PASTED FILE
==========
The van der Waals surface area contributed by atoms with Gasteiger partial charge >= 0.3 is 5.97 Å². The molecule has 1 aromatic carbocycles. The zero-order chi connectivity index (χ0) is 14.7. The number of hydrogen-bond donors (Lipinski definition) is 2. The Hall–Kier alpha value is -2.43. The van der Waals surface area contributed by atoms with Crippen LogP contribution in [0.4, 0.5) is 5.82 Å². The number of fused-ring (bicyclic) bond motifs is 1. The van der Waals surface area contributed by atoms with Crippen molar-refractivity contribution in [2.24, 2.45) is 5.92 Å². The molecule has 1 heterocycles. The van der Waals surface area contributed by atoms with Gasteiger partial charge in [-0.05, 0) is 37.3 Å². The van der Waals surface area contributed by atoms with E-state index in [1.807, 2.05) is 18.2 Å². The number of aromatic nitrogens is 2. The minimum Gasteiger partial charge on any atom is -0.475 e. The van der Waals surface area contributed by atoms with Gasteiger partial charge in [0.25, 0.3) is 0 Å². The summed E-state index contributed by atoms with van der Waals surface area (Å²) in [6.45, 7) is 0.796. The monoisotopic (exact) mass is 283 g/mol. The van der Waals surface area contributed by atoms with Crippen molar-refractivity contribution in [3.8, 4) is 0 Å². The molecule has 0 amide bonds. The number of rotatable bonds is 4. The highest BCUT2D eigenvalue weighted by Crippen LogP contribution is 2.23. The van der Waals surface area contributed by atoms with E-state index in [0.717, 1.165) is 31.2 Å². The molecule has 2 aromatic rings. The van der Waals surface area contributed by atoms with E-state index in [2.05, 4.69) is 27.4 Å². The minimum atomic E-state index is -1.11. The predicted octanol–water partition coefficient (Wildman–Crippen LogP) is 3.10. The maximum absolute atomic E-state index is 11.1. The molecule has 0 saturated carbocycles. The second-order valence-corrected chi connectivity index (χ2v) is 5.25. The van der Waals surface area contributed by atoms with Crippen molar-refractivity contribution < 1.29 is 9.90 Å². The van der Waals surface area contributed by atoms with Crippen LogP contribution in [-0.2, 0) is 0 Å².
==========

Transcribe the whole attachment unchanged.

The van der Waals surface area contributed by atoms with Gasteiger partial charge >= 0.3 is 5.97 Å². The molecule has 1 aromatic carbocycles. The zero-order chi connectivity index (χ0) is 14.7. The number of hydrogen-bond donors (Lipinski definition) is 2. The Hall–Kier alpha value is -2.43. The van der Waals surface area contributed by atoms with Crippen LogP contribution in [0.4, 0.5) is 5.82 Å². The number of fused-ring (bicyclic) bond motifs is 1. The van der Waals surface area contributed by atoms with Crippen molar-refractivity contribution in [2.24, 2.45) is 5.92 Å². The molecule has 1 heterocycles. The van der Waals surface area contributed by atoms with Gasteiger partial charge in [-0.05, 0) is 37.3 Å². The van der Waals surface area contributed by atoms with E-state index in [1.807, 2.05) is 18.2 Å². The number of aromatic nitrogens is 2. The minimum Gasteiger partial charge on any atom is -0.475 e. The van der Waals surface area contributed by atoms with Gasteiger partial charge in [0.25, 0.3) is 0 Å². The summed E-state index contributed by atoms with van der Waals surface area (Å²) in [6.45, 7) is 0.796. The monoisotopic (exact) mass is 283 g/mol. The van der Waals surface area contributed by atoms with Crippen molar-refractivity contribution in [3.8, 4) is 0 Å². The molecule has 0 amide bonds. The number of rotatable bonds is 4. The highest BCUT2D eigenvalue weighted by Crippen LogP contribution is 2.23. The van der Waals surface area contributed by atoms with E-state index in [0.717, 1.165) is 31.2 Å². The molecule has 2 aromatic rings. The van der Waals surface area contributed by atoms with E-state index in [2.05, 4.69) is 27.4 Å². The minimum atomic E-state index is -1.11. The predicted octanol–water partition coefficient (Wildman–Crippen LogP) is 3.10. The maximum absolute atomic E-state index is 11.1. The molecule has 0 saturated carbocycles. The second-order valence-corrected chi connectivity index (χ2v) is 5.25. The van der Waals surface area contributed by atoms with Crippen molar-refractivity contribution < 1.29 is 9.90 Å². The van der Waals surface area contributed by atoms with Crippen LogP contribution in [-0.2, 0) is 0 Å².